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EXEC(3) 		   Linux Programmers Manual		      EXEC(3)

       execl, execlp, execle, execv, execvp - execute a file


       extern char **environ;

       int execl(const char *path, const char *arg, ...);
       int execlp(const char *file, const char *arg, ...);
       int execle(const char *path, const char *arg,
		  ..., char * const envp[]);
       int execv(const char *path, char *const argv[]);
       int execvp(const char *file, char *const argv[]);

       The  exec() family of functions replaces the current process image with
       a new process image.  The functions described in this manual  page  are
       front-ends  for execve(2).  (See the manual page for execve(2) for fur
       ther details about the replacement of the current process image.)

       The initial argument for these functions is  the  pathname  of  a  file
       which is to be executed.

       The  const  char *arg and subsequent ellipses in the execl(), execlp(),
       and execle() functions can be thought of  as  arg0,  arg1,  ...,  argn.
       Together  they  describe  a list of one or more pointers to null-termi
       nated strings that represent the argument list available  to  the  exe
       cuted  program.	The first argument, by convention, should point to the
       filename associated with the file being executed.  The  list  of  argu
       ments  must be terminated by a NULL pointer, and, since these are vari
       adic functions, this pointer must be cast (char *) NULL.

       The execv() and execvp() functions provide  an  array  of  pointers  to
       null-terminated	strings  that represent the argument list available to
       the new program.  The first argument, by convention,  should  point  to
       the  filename  associated  with	the file being executed.  The array of
       pointers must be terminated by a NULL pointer.

       The execle() function also specifies the environment  of  the  executed
       process by following the NULL pointer that terminates the list of argu
       ments in the argument list or the pointer to the  argv  array  with  an
       additional  argument.  This additional argument is an array of pointers
       to null-terminated strings and must be terminated by  a	NULL  pointer.
       The other functions take the environment for the new process image from
       the external variable environ in the current process.

   Special semantics for execlp() and execvp()
       The functions execlp() and execvp() will duplicate the actions  of  the
       shell  in  searching  for  an executable file if the specified filename
       does not contain a slash (/) character.	The search path  is  the  path
       specified  in  the  environment by the PATH variable.  If this variable
       isnt specified, the default path ":/bin:/usr/bin" is used.   In	addi
       tion, certain errors are treated specially.

       If  permission  is  denied for a file (the attempted execve(2) returned
       EACCES), these functions will continue searching the rest of the search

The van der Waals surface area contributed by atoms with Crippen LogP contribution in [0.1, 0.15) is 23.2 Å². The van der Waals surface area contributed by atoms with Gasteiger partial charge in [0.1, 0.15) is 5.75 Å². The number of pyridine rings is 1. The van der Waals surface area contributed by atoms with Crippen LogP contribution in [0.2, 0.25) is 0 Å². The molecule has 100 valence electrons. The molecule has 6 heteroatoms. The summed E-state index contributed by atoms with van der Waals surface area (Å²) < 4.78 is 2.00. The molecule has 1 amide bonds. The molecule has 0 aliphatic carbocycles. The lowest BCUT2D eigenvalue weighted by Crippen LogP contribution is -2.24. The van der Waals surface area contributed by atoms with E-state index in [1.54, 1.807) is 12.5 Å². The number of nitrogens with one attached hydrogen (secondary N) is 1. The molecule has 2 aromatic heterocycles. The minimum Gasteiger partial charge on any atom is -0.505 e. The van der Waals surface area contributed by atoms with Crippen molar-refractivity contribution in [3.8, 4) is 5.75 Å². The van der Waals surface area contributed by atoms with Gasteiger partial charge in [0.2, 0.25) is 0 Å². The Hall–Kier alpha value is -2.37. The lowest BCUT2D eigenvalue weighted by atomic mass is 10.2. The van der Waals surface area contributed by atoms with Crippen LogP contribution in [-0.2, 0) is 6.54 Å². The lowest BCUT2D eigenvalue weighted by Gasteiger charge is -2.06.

path.   If  no  other file is found, however, they will return with the
       global variable errno set to EACCES.

       If the header of a  file  isnt  recognized  (the  attempted  execve(2)
       returned  ENOEXEC),  these  functions  will execute the shell (/bin/sh)
       with the path of the file as its  first	argument.   (If  this  attempt
       fails, no further searching is done.)

       If  any	of  the exec() functions returns, an error will have occurred.
       The return value is -1, and the global variable errno will  be  set  to
       indicate the error.

       All  of	these  functions  may fail and set errno for any of the errors
       specified for the library function execve(2).


       On some other systems the default path (used when the environment  does
       not contain the variable PATH) has the current working directory listed
       after /bin and /usr/bin, as an anti-Trojan-horse measure.   Linux  uses
       here the traditional "current directory first" default path.

       The  behavior of execlp() and execvp() when errors occur while attempt
       ing to execute the file is historic practice, but has not traditionally
       been  documented  and is not specified by the POSIX standard.  BSD (and
       possibly other systems) do an automatic sleep and retry if  ETXTBSY  is
       encountered.   Linux treats it as a hard error and returns immediately.

       Traditionally, the functions execlp() and execvp() ignored  all	errors
       except  for  the  ones described above and ENOMEM and E2BIG, upon which
       they returned.  They now return	if  any  error	other  than  the  ones
       described above occurs.

       sh(1), execve(2), fork(2), ptrace(2), fexecve(3), environ(7)

       This  page  is  part of release 3.05 of the Linux man-pages project.  A
       description of the project, and information about reporting  bugs,  can
       be found at http://www.kernel.org/doc/man-pages/.

GNU				  2008-07-10			       EXEC(3)

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